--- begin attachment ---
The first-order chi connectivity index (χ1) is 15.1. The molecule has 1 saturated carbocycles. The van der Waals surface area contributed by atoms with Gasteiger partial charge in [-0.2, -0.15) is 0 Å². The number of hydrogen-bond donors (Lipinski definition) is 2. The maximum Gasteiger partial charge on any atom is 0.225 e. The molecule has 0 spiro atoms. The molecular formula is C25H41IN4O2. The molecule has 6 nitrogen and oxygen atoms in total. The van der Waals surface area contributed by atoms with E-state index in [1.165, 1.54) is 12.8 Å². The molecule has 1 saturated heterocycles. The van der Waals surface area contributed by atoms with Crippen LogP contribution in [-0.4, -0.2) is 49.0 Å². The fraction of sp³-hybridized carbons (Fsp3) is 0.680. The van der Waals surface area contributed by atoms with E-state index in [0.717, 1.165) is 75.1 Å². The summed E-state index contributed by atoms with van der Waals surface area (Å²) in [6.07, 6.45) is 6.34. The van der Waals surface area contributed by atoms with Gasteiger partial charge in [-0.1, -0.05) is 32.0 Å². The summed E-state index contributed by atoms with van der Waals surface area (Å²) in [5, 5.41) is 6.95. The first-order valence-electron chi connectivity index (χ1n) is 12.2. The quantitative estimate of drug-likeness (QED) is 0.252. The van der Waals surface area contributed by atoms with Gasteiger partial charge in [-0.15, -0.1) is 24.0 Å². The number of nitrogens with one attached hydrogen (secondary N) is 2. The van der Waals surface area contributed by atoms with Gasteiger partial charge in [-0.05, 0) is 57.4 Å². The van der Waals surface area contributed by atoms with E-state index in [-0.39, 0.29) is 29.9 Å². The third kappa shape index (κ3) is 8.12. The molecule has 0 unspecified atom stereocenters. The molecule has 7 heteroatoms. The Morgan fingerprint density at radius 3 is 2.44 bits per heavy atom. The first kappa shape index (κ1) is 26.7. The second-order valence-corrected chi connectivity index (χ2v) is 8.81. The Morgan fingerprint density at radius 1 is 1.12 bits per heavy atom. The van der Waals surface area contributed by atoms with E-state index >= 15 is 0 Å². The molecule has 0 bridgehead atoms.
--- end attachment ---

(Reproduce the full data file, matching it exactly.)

The first-order chi connectivity index (χ1) is 15.1. The molecule has 1 saturated carbocycles. The van der Waals surface area contributed by atoms with Gasteiger partial charge in [-0.2, -0.15) is 0 Å². The number of hydrogen-bond donors (Lipinski definition) is 2. The maximum Gasteiger partial charge on any atom is 0.225 e. The molecule has 0 spiro atoms. The molecular formula is C25H41IN4O2. The molecule has 6 nitrogen and oxygen atoms in total. The van der Waals surface area contributed by atoms with E-state index in [1.165, 1.54) is 12.8 Å². The molecule has 1 saturated heterocycles. The van der Waals surface area contributed by atoms with Crippen LogP contribution in [-0.4, -0.2) is 49.0 Å². The fraction of sp³-hybridized carbons (Fsp3) is 0.680. The van der Waals surface area contributed by atoms with E-state index in [0.717, 1.165) is 75.1 Å². The summed E-state index contributed by atoms with van der Waals surface area (Å²) in [6.07, 6.45) is 6.34. The van der Waals surface area contributed by atoms with Gasteiger partial charge in [-0.1, -0.05) is 32.0 Å². The summed E-state index contributed by atoms with van der Waals surface area (Å²) in [5, 5.41) is 6.95. The first-order valence-electron chi connectivity index (χ1n) is 12.2. The quantitative estimate of drug-likeness (QED) is 0.252. The van der Waals surface area contributed by atoms with Gasteiger partial charge in [-0.15, -0.1) is 24.0 Å². The number of nitrogens with one attached hydrogen (secondary N) is 2. The van der Waals surface area contributed by atoms with Gasteiger partial charge in [-0.05, 0) is 57.4 Å². The van der Waals surface area contributed by atoms with E-state index in [-0.39, 0.29) is 29.9 Å². The third kappa shape index (κ3) is 8.12. The molecule has 0 unspecified atom stereocenters. The molecule has 7 heteroatoms. The Morgan fingerprint density at radius 3 is 2.44 bits per heavy atom. The first kappa shape index (κ1) is 26.7. The second-order valence-corrected chi connectivity index (χ2v) is 8.81. The Morgan fingerprint density at radius 1 is 1.12 bits per heavy atom. The van der Waals surface area contributed by atoms with E-state index >= 15 is 0 Å². The molecule has 0 bridgehead atoms.